Sid Vicious Banksy
Sid Vicious, painted circa 2000, is one of Banksy’s earliest canvases. The vibrant colour palette and format sets the work apart from much of the artist’s early output. A second edition was made the same year and includes a white target symbol spray painted in the middle of the canvas appearing to aim for the rock musician.
Typical in its anti-establishment commentary, Sid Vicious pays tribute to bass guitarist and vocalist of the Sex Pistols. The sequence of nine portraits replicated in a grid formation is intentionally evocative of the work of Andy Warhol, whose repeated portraits of world-famous icons such as Marilyn Monroe in Marilyn Diptych and Shot Marilyns, and Elvis Presley in Elvis 21 Times and Eight Elvises initiated the Pop Art movement.
Sid Vicious, the controversial and rebellious bass guitarist and vocalist of the infamous punk rock band the Sex Pistols embodied the punk subculture of the 1970s and 80s, his image symbolised a movement opposed to convention, especially that of mass-produced popular music and consumerism. The Punk movement itself was characterised by its anti-establishment views and a wish for individual freedom. Whilst Warhol’s Marilyn works present a critique on mass production and consumerism associated with pop culture, Banksy challenges the concept further, using a well-known visual motif of Punk culture to question the cultural perspective of Pop Art whilst venerating the Punk musician and the Punk ideology.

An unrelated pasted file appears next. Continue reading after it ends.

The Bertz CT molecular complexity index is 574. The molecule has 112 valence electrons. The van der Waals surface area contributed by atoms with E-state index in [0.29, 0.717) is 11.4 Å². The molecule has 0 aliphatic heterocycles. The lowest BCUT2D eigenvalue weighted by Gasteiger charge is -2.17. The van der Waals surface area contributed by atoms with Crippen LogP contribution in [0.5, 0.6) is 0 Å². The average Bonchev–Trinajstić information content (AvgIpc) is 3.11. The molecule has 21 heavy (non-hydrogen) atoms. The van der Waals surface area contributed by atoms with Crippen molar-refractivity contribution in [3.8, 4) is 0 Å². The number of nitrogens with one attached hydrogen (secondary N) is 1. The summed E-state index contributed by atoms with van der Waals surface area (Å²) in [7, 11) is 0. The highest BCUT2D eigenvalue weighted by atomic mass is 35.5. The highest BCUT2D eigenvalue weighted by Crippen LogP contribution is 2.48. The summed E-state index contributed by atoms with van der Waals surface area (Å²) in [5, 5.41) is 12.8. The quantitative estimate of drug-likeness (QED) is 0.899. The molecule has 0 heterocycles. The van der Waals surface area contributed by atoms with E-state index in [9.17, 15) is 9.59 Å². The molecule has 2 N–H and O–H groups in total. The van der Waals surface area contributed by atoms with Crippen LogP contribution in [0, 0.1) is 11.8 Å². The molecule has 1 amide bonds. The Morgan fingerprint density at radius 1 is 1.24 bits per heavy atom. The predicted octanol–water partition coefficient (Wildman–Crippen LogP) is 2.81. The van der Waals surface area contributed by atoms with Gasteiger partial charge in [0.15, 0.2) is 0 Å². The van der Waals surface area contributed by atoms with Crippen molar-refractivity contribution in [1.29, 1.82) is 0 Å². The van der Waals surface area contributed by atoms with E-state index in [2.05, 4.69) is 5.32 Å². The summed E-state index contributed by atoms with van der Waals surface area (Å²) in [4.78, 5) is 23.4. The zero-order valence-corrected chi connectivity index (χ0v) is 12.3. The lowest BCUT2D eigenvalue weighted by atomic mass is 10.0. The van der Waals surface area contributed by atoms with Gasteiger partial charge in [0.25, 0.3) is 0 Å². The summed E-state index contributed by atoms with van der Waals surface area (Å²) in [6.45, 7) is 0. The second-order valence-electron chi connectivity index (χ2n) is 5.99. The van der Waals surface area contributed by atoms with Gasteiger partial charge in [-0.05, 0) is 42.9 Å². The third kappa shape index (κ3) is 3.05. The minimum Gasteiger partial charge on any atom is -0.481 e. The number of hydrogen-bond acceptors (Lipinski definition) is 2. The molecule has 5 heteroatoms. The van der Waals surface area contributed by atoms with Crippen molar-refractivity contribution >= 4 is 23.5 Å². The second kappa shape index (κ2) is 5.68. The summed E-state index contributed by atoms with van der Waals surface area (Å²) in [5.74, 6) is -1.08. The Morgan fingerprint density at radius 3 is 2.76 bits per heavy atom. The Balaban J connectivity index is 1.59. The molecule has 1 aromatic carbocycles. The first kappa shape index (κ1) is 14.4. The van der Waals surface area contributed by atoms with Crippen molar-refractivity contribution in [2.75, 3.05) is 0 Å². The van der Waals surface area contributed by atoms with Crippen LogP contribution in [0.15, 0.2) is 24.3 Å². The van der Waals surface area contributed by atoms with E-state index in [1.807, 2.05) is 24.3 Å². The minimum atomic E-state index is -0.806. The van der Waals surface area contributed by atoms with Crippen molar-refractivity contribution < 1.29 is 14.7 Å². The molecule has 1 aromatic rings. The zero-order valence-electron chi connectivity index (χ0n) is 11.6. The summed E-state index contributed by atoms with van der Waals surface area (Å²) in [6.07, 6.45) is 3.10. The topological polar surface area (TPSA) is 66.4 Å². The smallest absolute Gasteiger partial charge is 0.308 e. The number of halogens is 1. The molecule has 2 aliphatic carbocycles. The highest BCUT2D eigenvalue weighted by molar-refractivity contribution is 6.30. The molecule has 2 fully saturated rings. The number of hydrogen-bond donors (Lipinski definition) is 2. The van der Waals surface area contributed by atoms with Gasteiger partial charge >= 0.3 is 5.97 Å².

Sid Vicious isn’t the only work of where Banksy has imitated Warhol. His 2005 version of Soup Cans depicts a grid of Tesco tomato soup cans, a nod to Warhol’s Campbell Soup series. The work is another comment on consumerism using the cultural motifs of Warhol’s Pop Art iconography. As in in Sid Vicious, Banksy employs an iconic public symbol to demonstrate his point – in the case of Soup Cans, it is Tesco representing mass production, consumerism and capitalism, just as Sid Vicious represents rebellion and subculture.
Other references to Warhol’s influence can be seen in Banksy’s 2005 portrait of Kate Moss, where the artist reinvents Warhol’s portrait of Marilyn Monroe with the face of Kate Moss, so as to present Moss as a British legendary icon.